Monday, August 06, 2007

A Note on the "Key Founders":

Folks skeptical of the theistic rationalist theory note that it overemphasizes certain Founders and ignores others. Well, those whom I term the "key Founders," were indeed the key Founders. Let's take the top five: Washington, Adams, Jefferson, Madison, and Franklin. These five represent the first four Presidents (the first four names on the list, like I needed to tell you), the chief architect of the Constitution (Madison), the author of the Declaration (Jefferson), and the majority of the drafting board of the Declaration (Adams, Franklin, and Jefferson). Gregg Frazer adds Hamilton, Wilson, and G. Morris as theistic rationalists. With that addition we have the men who wrote the overwhelming majority of the Federalist Papers (Hamilton and Madison), and the prime players at the Constitutional Convention (Washington, Madison, Franklin, Hamilton, Wilson, and Morris). These also happen to be the men who appear on our currency. So they are the key Founders. Period.

A note on their religious explication. Jefferson, Adams, and Franklin were, without question, theistic rationalists. And we know this because of how they explicitly detailed their religious creed. Concerning Washington, Madison, Hamilton (before 1800 after which he became "born-again"), G. Morris and James Wilson, I've studied their utterances on religion in meticulous detail and I believe the evidence strongly points towards their being theistic rationalists just like Jefferson, Franklin, and Adams unquestionably were. Yet, unlike those three who explicitly detailed their creed mainly in private letters, those five tended to speak about God and religion in more general terms and fewer smoking gun quotations that reject or affirm the tenets of orthodox Christianity exist.

Those five invariably spoke, both publicly and privately, about God in a generic or philosophical way. Such utterances could be consistent with both theistic rationalism or orthodox Christianity. But what does it then say that when Washington, Madison, G. Morris, Hamilton, and Wilson talked about God, they purposefully did so in such a vague and generic way that you couldn't distinguish their creed from either the orthodox Christians' or the theistic rationalists' like Jefferson, Adams, and Franklin? [Keep in mind they lived at a time when one was expected to affirm the tenets of orthodox Christianity and when it was widely known that many in elite Whig circles secretly trafficked in "infidel principles."] Their systematic generic way of speaking about God certainly does nothing to forward the "Christian Nation" thesis as posited by Barton, Federer, and Kennedy.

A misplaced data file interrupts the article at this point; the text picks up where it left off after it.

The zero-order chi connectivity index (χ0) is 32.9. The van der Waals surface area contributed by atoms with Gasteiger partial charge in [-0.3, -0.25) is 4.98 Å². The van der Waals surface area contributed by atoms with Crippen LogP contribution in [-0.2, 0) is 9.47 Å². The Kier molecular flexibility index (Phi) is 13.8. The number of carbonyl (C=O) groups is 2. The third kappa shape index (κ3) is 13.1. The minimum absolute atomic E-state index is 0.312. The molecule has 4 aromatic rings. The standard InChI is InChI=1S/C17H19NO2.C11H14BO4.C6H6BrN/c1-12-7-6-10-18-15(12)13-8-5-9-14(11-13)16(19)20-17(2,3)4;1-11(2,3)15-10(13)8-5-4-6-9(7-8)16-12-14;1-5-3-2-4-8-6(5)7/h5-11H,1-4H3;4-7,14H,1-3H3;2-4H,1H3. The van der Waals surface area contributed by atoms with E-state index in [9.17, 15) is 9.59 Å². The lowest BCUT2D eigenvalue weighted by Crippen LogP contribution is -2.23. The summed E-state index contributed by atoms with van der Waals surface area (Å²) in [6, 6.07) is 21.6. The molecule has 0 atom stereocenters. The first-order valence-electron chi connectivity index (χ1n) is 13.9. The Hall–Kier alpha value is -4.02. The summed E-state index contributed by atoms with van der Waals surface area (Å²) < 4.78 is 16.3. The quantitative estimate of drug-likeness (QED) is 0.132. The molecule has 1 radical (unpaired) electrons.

Regarding what the 200 and some odd Founding Fathers believed in as a whole, whether orthodox Christians or theistic rationalists constituted a statistical majority of the Founders is unknown. All that can be shown is that the overwhelming majority of them, like Jefferson and Franklin, were in some way formally or nominally connected to a Christian Church that professed orthodoxy. John Adams' Congregation was supposed to be preaching orthodox Christian doctrines (New England Congregationalists were of Puritan origin). But by 1750 his Church ministers preached Unitarianism. (The formal creed change didn't occur until the 19th Century; but that's because Unitarians were so anti-creedal, they didn't want to exclude anyone, not the Calvinist Trinitarians, from the Congregational Church. Ultimately, it was the Calvinist Congregationalists who disfellowed themselves from the Unitarians in the early 19th Century.)

And that's why M.E. Bradford's 52 out of the 55 or 50 out of the 55 delegates to the Constitutional Convention were orthodox Christians statistic is bunk. Plenty of folks formally connected to a Christian Church were deists, unitarians, or otherwise not "Christians" in the orthodox Trinitarian sense.

No comments: